Flashcards in Page 1 Deck (40):
What are the four areas of criminal law?
Crimes, Accomplice Liability, Preliminary Offenses, Defenses
Criminal defendants are always found what? And Tort defendants are always found what?
Federal laws are passed by whom and apply to whom?
Passed by Congress and apply to everyone
What is the 14th Amendment?
You cannot deprive people of life, liberty, or property without due process
What is the job of the Supreme Court?
Ensure the states haven't gone too far and to enforce the Constitution
What percentage of criminal laws are developed through statutes?
What is the role of common law in the criminal law?
It is the origin of most crimes and can help to clarify unclear statutory laws
What percentage of states have adopted the MPC?
A defendant has a constitutional right to a trial by jury for what kinds of crimes?
Anything with a sentence of more than six months in jail
What is the principle of legality?
Conduct isn't criminal unless forbidden by law providing advance warning
Can new legal definitions be applied retroactively?
No, only prospectively
How can a criminal statute be held void for vagueness?
If it is so unclear that people of reasonable intelligence have to guess at its meaning
For homicides, where will the crime be prosecuted?
- CL: the state where the mortal wound happened
- Modernly: the state where death occurred
Where will theft crimes be prosecuted?
- CL: the state that the property was stolen in
- Modernly: state where stolen property was found
Where will conspiracies be prosecuted?
– CL: The state the conspiracy was formed in
– Modernly: state where the conspiracy goal was to commit the crime
Where will incitement crimes be prosecuted?
– CL: the state the person was physically in
– Moderately: the state the defendant caused the crimes to occur in, regardless of where he physically was
What is a lesser included offense?
A crime that must be proven in order to prove a larger crime
If a defendant is found guilty of the larger crime, what happens to the lesser included offense?
It merges into it
If an exam question asks about whether a sentence is proper, what should you do?
Evaluate it under the theories of punishment
What is the mnemonic for theories of criminal punishment?
What are the major theories of punishment in criminal law?
Deterrence, incapacitation, rehabilitation, restoration, retribution
What does deterrence mean as a theory of punishment?
Disincentive to commit future crimes
What are the two types of deterrences for criminal theories of punishment?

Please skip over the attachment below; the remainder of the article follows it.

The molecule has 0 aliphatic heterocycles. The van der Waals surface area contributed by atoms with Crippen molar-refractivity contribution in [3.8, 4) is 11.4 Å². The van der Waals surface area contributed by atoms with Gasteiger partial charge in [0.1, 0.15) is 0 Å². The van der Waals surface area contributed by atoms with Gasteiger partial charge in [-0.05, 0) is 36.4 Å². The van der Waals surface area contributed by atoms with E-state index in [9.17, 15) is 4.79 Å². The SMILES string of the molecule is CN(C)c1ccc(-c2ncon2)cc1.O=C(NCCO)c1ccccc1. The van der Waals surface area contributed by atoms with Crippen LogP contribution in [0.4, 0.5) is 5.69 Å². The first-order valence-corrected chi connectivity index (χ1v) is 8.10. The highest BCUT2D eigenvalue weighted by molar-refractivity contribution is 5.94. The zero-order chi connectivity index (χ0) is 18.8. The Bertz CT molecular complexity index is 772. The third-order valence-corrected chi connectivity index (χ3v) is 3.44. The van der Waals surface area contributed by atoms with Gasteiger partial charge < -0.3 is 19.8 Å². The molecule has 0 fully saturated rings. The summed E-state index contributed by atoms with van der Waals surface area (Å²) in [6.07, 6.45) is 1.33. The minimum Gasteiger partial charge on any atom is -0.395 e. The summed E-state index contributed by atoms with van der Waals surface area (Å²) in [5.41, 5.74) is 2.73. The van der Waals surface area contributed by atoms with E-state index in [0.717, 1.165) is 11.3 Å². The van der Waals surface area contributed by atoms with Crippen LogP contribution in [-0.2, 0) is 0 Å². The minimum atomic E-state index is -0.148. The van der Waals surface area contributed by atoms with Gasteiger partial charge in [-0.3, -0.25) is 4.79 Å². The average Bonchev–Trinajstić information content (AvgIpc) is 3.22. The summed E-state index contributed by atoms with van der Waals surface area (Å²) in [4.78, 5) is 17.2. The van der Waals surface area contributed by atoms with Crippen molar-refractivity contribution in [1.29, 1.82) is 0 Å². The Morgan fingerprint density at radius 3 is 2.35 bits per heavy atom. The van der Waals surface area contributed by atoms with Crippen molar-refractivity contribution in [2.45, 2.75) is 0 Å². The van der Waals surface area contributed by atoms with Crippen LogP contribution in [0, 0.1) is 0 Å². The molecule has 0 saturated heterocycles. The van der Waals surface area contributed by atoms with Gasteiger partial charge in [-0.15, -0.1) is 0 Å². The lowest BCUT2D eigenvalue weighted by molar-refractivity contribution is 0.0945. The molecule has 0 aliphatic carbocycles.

Specific deterrence and general deterrence
What is specific deterrence?
Discouraging a specific individual from engaging in that behavior in the future
What is general deterrence?
Deterring the public
What is the purpose of rehabilitation as a theory of criminal punishment?
Punishment through treatment and correction
What is the purpose of restoration as a theory of criminal punishment?
Make amends and recognize their actions
What is the purpose of incapacitation as a theory of criminal punishment?
By imprisoning or executing people, they can't offend further
What is the purpose of retribution as a theory of criminal punishment?
Social revenge suppresses private acts of vengeance, and repays the debt taken from society
What are the two types of sentences in criminal law?
Determinate, and indeterminate
What Is an indeterminate sentence?
When the defendant is given a minimum and maximum sentence, and the date of release is decided by a third-party like a parole board
What is a determinate sentence?
Defendant serves for a predetermined period of incarceration
What is the burden of proof in a criminal prosecution?
State must prove each element of the crime beyond a reasonable doubt
What does beyond a reasonable doubt mean?
About 95% sure
If a jury has a reasonable doubt on any one criminal element, what must they do?
Find the defendant not guilty
If a jury finds a defendant not guilty, what happens?
He is free and cannot be charged again
If a jury finds a D guilty, what happens?
The defendant can appeal
What is jury nullification?
Defendant is clearly guilty, but asks the jury to ignore the law and find him not guilty
What are some reasons a D might ask for jury nullification?
Thinks the law is a terrible one, or a message needs to be sent